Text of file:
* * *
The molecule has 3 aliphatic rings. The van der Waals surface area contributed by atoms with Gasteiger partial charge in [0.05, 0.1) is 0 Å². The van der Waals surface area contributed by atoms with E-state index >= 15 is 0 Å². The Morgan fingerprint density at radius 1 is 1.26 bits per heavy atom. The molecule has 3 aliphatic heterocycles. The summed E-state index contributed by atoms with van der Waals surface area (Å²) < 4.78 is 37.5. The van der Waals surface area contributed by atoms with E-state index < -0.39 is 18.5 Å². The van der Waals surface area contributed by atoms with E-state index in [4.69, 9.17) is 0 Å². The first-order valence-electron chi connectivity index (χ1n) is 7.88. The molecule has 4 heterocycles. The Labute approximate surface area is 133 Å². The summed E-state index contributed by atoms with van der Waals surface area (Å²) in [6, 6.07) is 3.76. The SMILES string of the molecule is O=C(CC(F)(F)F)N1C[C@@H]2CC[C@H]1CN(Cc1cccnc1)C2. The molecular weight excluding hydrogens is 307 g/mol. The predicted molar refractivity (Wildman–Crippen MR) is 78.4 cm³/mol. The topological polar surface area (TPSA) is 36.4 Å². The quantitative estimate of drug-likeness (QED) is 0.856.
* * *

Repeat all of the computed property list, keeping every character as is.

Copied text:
The molecule has 3 aliphatic rings. The van der Waals surface area contributed by atoms with Gasteiger partial charge in [0.05, 0.1) is 0 Å². The van der Waals surface area contributed by atoms with E-state index >= 15 is 0 Å². The Morgan fingerprint density at radius 1 is 1.26 bits per heavy atom. The molecule has 3 aliphatic heterocycles. The summed E-state index contributed by atoms with van der Waals surface area (Å²) < 4.78 is 37.5. The van der Waals surface area contributed by atoms with E-state index < -0.39 is 18.5 Å². The van der Waals surface area contributed by atoms with E-state index in [4.69, 9.17) is 0 Å². The first-order valence-electron chi connectivity index (χ1n) is 7.88. The molecule has 4 heterocycles. The Labute approximate surface area is 133 Å². The summed E-state index contributed by atoms with van der Waals surface area (Å²) in [6, 6.07) is 3.76. The SMILES string of the molecule is O=C(CC(F)(F)F)N1C[C@@H]2CC[C@H]1CN(Cc1cccnc1)C2. The molecular weight excluding hydrogens is 307 g/mol. The predicted molar refractivity (Wildman–Crippen MR) is 78.4 cm³/mol. The topological polar surface area (TPSA) is 36.4 Å². The quantitative estimate of drug-likeness (QED) is 0.856.